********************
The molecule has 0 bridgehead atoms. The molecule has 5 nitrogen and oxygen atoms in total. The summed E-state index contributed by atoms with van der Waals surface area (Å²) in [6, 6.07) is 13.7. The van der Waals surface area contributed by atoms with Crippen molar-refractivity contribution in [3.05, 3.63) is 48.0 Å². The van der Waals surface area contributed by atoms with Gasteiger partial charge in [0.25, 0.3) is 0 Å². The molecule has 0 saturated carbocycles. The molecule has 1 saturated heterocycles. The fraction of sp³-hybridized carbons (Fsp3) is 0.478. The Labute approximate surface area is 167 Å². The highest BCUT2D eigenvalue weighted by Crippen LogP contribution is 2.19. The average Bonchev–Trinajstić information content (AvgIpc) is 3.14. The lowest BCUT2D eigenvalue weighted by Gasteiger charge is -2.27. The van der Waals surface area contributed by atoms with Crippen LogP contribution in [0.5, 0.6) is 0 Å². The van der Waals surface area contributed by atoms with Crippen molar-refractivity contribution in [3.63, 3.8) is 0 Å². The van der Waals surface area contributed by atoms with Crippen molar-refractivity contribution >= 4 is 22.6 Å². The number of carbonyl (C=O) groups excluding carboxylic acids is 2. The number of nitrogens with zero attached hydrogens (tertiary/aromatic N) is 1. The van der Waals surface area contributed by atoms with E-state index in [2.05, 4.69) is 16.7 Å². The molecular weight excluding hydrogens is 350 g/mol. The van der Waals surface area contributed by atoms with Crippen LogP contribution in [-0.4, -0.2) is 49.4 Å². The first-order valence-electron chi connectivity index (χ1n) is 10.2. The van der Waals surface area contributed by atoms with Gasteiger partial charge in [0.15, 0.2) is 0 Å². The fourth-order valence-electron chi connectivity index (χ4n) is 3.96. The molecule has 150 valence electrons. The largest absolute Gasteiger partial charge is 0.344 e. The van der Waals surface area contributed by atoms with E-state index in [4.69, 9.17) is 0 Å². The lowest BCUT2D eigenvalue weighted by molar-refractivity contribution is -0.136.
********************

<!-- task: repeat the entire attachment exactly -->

The molecule has 0 bridgehead atoms. The molecule has 5 nitrogen and oxygen atoms in total. The summed E-state index contributed by atoms with van der Waals surface area (Å²) in [6, 6.07) is 13.7. The van der Waals surface area contributed by atoms with Crippen molar-refractivity contribution in [3.05, 3.63) is 48.0 Å². The van der Waals surface area contributed by atoms with Gasteiger partial charge in [0.25, 0.3) is 0 Å². The molecule has 0 saturated carbocycles. The molecule has 1 saturated heterocycles. The fraction of sp³-hybridized carbons (Fsp3) is 0.478. The Labute approximate surface area is 167 Å². The highest BCUT2D eigenvalue weighted by Crippen LogP contribution is 2.19. The average Bonchev–Trinajstić information content (AvgIpc) is 3.14. The lowest BCUT2D eigenvalue weighted by Gasteiger charge is -2.27. The van der Waals surface area contributed by atoms with Crippen LogP contribution in [0.5, 0.6) is 0 Å². The van der Waals surface area contributed by atoms with Crippen molar-refractivity contribution in [3.63, 3.8) is 0 Å². The van der Waals surface area contributed by atoms with Crippen molar-refractivity contribution >= 4 is 22.6 Å². The number of carbonyl (C=O) groups excluding carboxylic acids is 2. The number of nitrogens with zero attached hydrogens (tertiary/aromatic N) is 1. The van der Waals surface area contributed by atoms with E-state index in [2.05, 4.69) is 16.7 Å². The molecular weight excluding hydrogens is 350 g/mol. The van der Waals surface area contributed by atoms with Crippen LogP contribution in [-0.4, -0.2) is 49.4 Å². The first-order valence-electron chi connectivity index (χ1n) is 10.2. The van der Waals surface area contributed by atoms with Gasteiger partial charge in [0.15, 0.2) is 0 Å². The fourth-order valence-electron chi connectivity index (χ4n) is 3.96. The molecule has 150 valence electrons. The largest absolute Gasteiger partial charge is 0.344 e. The van der Waals surface area contributed by atoms with E-state index in [4.69, 9.17) is 0 Å². The lowest BCUT2D eigenvalue weighted by molar-refractivity contribution is -0.136.